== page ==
Massachusetts Law Regulating Employment Background Checks Goes Into Effect May 2012
Thursday, May 17, 2012

The remaining provisions of the comprehensive 2010 legislation amending the Massachusetts Criminal Offender Record Information Act (the “CORI Act”) went into effect on May 4, 2012. These provisions affect any Massachusetts employer that conducts criminal background checks on applicants or employees. Effective immediately, Massachusetts employers that conduct five or more criminal background checks per year must adopt a written policy regarding the use of criminal history information.

Changes to CORI Access

The CORI Act regulates the procedures pursuant to which employers and other parties are permitted access to the Massachusetts government database containing criminal records. Employers that access CORI directly from the Massachusetts government will now do so via a web-based system known as iCORI. The iCORI system is maintained by the Massachusetts Department of Criminal Justice Information Services (“DCJIS”). While all employers will have access to the iCORI system, the amount of information available is limited by the CORI Amendments. Criminal history information available through iCORI will be limited to felonies over a ten-year period and misdemeanors over a five-year period. Information concerning convictions for murder, manslaughter, and certain sexual offenses are not subject to the time limitations.

Recordkeeping Requirements

Employers that access criminal records through iCORI must obtain acknowledgment forms from applicants prior to viewing criminal history on iCORI, and must retain those forms for at least one year following the date the CORI is requested. Employers must limit dissemination of CORI information to employees within the organization on a “need to know” basis. If iCORI records are disseminated outside of the organization, the employer must maintain a “secondary dissemination log” detailing information about the dissemination. This log must be retained for at least one year following the dissemination. Finally, employers may not retain iCORI records for more than seven years after the employee separates employment or, in the case of an applicant who was not hired, the date of the final decision not to hire the applicant. Employers who fail to comply with these recordkeeping requirements are subject to civil and criminal penalties of up to $50,000 per violation.

CORI Policy Required

Employers who conduct five or more criminal background checks per year must adopt and maintain a written policy regarding the use of criminal history information. At a minimum, employers must adopt a policy that requires them to “(i) notify the applicant of the potential adverse decision based on the criminal offender record information; (ii) provide a copy of the criminal offender record information and the policy to the applicant; and (iii) provide information concerning the process for correcting a criminal record.” These obligations applywhether the employer obtains criminal history information through iCORI or from another source.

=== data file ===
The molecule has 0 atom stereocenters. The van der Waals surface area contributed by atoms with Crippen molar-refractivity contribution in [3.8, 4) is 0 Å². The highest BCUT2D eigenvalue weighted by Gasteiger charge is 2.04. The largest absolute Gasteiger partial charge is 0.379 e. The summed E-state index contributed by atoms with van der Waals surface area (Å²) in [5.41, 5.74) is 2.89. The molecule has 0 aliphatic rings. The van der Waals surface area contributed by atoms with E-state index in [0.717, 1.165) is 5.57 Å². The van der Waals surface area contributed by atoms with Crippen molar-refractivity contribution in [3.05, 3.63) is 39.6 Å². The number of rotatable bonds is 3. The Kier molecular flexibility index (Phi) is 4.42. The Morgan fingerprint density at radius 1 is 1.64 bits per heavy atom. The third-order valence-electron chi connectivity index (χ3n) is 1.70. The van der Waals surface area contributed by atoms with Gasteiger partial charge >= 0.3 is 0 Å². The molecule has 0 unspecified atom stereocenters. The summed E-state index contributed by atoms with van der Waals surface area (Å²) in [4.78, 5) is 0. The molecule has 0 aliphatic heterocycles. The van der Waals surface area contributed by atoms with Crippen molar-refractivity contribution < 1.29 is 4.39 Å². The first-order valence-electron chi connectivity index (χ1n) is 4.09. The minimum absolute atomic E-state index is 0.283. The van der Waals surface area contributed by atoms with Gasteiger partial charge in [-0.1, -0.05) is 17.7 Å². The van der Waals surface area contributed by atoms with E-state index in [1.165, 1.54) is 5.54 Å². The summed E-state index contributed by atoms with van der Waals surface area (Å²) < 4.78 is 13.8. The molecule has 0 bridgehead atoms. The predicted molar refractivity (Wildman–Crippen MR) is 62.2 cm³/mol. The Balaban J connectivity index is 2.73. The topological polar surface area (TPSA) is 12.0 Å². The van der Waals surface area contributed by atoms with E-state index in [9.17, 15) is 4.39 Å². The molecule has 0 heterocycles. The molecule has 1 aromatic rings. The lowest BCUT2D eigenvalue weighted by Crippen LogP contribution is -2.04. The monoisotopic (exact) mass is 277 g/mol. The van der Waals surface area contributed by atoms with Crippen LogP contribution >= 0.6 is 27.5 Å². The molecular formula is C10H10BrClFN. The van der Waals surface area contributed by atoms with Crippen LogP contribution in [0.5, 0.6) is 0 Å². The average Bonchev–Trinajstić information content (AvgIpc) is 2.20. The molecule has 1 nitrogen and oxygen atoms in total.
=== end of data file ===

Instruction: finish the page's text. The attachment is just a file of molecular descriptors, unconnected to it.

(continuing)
Obligations Regarding Third-Party Vendors

The CORI Amendments primarily regulate employers’ use of the government database, iCORI. Employers may still use third-party vendors or credit reporting agencies that may obtain criminal background information through other sources, such as court records. However, similar to the federal law known as the Fair Credit Reporting Act (“FCRA”), the CORI Amendments require third-party vendors and employers taking adverse employment action based on this information to adhere to certain notice and due process procedures. Specifically, prior to questioning an applicant about his or her criminal history or making an adverse employment decision based on such history, employers must provide the applicant with a copy of the records.

Ban-the-Box Provision

As discussed in a prior GT Alert, one important aspect of the CORI Amendments, regarding job application forms, went into effect on November 4, 2010. Commonly referred to as the “ban the box” provision, this law makes it illegal for Massachusetts employers to ask about criminal history on an initial written application for employment. The CORI Amendments implement a broad prohibition by making it illegal for employers to request on an “initial written application form criminal offender record information.” The law defines the term “criminal offender record information” to include any records and data compiled by a Massachusetts criminal justice agency that identify an individual and relate to “the nature or disposition of a criminal charge, an arrest, a pre-trial proceeding, other judicial proceedings, sentencing, incarceration, rehabilitation, or release.”

Practical Considerations

The CORI Amendments add another layer of complexity and create additional compliance obligations for Massachusetts employers who use criminal background checks as part of the hiring process. In addition to the requirements imposed by the CORI Amendments, employers who engage third parties to conduct background checks must also comply with the FCRA with respect to authorizations, notices, and disclosures to applicants. Employers that conduct background checks — either by accessing CORI directly or through a third party — should review their practices and policies to ensure that they are complying with the CORI Amendments. Employers that conduct five or more background checks per year must adopt a written policy as required by the CORI Amendments.

The DCJIS has issued proposed regulations related to the CORI Amendments. The public comment period recently closed and DCJIS is reviewing the comments as it promulgates final regulations. We will inform you when the final regulations are published.


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